Apart from Japan, Chile is Earthquake Central. The main picture accompanying this post (by Carlos Varela) shows accumulated rubble about the Museum of Contemporary Art in Santiago in 2010. There was another big bad quake yesterday, reportedly one of a recent series, and one of increased magnitude.
It is hard to imagine the experience of an earthquake, along with its equally dangerous sequelae, such as tsunamis, fires, disease and so on. To get a taste, in safety, read the superb short story by Heinrich von Kleist, The Earthquake in Chile (1807), an account that while fictional, is so rich in nuance and matter-of-facts that it amounts to a prototype of the new journalism.
The story tells of the levelling of Santiago on 13 May 1647, 130 years before Kleist was born. A stunning nihilistic tone predominates: two lovers’ sins are exposed and they are about to pay when catastrophe strikes the city – the lovers return from the safety of the nearby hills to the only church still standing, giving thanks to the Lord, and are caught up and done down by the prevailing unholy hysteria. Kleist was here breaking new ground, in evoking the damage to religious belief wrought in the wake of natural disaster.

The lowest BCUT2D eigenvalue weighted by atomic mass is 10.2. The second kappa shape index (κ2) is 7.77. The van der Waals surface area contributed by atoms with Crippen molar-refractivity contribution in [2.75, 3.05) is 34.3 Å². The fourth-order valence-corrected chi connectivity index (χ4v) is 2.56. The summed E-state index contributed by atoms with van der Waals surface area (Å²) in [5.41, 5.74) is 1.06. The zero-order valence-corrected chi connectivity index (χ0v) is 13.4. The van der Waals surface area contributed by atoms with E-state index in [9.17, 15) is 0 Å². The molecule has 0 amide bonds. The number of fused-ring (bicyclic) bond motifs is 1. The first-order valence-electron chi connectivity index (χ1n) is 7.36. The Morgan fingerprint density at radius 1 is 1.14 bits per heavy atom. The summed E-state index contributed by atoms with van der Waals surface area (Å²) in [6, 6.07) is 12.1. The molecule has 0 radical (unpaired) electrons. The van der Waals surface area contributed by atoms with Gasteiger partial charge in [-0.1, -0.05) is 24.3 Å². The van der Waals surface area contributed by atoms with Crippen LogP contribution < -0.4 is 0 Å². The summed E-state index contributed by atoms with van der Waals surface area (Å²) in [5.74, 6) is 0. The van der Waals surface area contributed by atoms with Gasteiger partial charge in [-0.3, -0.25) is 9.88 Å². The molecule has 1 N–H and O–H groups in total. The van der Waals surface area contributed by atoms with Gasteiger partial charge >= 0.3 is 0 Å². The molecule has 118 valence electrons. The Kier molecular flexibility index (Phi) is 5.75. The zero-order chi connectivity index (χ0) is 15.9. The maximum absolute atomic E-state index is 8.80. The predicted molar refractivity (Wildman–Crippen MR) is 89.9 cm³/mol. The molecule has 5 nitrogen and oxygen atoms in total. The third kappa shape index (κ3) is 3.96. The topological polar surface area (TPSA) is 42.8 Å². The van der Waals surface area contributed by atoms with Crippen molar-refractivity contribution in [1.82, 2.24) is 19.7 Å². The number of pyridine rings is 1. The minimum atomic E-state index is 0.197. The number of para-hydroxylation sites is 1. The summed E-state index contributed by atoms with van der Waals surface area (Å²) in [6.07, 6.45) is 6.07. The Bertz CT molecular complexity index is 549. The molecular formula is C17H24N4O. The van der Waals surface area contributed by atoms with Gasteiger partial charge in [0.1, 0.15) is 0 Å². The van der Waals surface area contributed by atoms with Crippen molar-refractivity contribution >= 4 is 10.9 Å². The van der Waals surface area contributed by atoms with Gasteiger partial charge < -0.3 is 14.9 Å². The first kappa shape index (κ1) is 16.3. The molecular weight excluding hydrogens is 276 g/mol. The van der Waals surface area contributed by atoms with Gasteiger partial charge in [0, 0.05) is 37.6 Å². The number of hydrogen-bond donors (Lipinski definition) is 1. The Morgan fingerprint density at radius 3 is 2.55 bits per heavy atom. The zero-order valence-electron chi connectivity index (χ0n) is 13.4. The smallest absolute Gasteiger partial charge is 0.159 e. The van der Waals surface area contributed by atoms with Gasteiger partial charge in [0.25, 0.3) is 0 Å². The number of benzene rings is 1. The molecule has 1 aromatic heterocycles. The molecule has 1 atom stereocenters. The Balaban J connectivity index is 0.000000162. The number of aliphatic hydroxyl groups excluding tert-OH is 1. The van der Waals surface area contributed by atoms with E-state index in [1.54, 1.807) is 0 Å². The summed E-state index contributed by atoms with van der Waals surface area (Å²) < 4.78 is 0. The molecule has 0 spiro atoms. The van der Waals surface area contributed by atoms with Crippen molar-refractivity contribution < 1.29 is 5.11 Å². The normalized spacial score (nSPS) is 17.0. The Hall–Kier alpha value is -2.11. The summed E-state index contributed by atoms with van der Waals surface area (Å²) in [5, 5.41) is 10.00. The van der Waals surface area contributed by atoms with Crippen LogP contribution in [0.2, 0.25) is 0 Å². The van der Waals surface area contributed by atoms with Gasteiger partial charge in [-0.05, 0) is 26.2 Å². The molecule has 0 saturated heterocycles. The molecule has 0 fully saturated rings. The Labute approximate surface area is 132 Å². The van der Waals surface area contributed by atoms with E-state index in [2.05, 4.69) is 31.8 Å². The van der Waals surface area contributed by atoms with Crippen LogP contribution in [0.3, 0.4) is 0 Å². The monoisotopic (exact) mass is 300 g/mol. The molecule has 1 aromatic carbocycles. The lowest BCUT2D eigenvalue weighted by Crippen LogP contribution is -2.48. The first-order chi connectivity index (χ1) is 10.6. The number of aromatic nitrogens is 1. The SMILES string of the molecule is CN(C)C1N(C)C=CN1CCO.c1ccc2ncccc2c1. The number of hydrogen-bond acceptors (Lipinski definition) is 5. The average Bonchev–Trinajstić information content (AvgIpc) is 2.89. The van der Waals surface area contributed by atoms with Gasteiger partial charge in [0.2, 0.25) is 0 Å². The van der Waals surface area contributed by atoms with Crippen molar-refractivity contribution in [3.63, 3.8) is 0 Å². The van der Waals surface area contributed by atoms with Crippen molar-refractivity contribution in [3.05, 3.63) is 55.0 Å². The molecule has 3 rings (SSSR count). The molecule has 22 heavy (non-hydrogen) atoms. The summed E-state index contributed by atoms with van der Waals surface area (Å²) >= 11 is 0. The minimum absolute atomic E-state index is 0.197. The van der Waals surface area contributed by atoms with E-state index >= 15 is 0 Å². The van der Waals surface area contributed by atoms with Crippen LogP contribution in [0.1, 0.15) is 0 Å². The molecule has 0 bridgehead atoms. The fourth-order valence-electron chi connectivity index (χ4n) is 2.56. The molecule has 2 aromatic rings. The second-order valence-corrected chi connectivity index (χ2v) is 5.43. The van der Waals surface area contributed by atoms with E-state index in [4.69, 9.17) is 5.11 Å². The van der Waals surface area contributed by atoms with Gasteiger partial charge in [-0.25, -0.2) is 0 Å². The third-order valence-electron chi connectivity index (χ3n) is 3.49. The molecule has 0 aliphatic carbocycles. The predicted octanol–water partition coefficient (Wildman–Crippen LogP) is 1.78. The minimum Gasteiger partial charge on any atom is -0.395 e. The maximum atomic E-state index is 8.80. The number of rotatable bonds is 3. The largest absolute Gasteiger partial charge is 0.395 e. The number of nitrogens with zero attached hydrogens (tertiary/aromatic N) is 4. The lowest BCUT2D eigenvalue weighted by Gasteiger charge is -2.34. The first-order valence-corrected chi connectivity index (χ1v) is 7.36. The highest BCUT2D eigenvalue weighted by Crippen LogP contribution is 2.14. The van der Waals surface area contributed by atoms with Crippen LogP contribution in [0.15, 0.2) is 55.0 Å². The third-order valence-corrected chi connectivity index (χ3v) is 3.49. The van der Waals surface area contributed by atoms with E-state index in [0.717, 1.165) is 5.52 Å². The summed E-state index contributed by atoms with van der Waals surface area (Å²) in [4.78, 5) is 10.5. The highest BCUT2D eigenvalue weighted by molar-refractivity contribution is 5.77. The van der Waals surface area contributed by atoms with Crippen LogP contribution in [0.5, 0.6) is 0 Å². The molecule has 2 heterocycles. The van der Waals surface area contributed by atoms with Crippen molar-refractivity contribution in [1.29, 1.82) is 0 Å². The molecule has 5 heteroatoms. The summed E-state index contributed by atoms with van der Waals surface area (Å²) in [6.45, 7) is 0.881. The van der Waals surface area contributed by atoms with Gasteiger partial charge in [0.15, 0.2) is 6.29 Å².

But his descriptions of the event (apparently inspired by reports of the 1755 Lisbon quake that caused enlightenment thought in the Age of Reason to wobble) resonate and reach out to us: “The ground was heaving under his feet, great cracks appeared in the walls all round him, the whole edifice toppled towards the street and would have crashed down into it had not its slow fall been met by that of the house opposite, and only the arch thus formed by chance prevented its complete destruction….Jerónimo…was scarcely outside when a second tremor completely demolished the already subsiding street. Panic-stricken, with no idea of how to save himself from this general doom, he ran on over wreckage and fallen timber towards one of the nearest city gates, while death assailed him from all directions. Here another house caved in, scattering its debris far and wide and driving him into a side street; here flames, flashing through clouds of smoke, were licking out of every gable and chased him in terror into another; here the Mapocho river, overflowing its banks, rolled roaring towards him into a third. Here lay a heap of corpses, there a voice still moaned under the rubble, here people were screaming on burning house-tops, there men and animals were struggling in the floodwater, here a brave rescuer tried to help and there stood another man, pale as death, speechlessly extending his trembling hands to heaven.”
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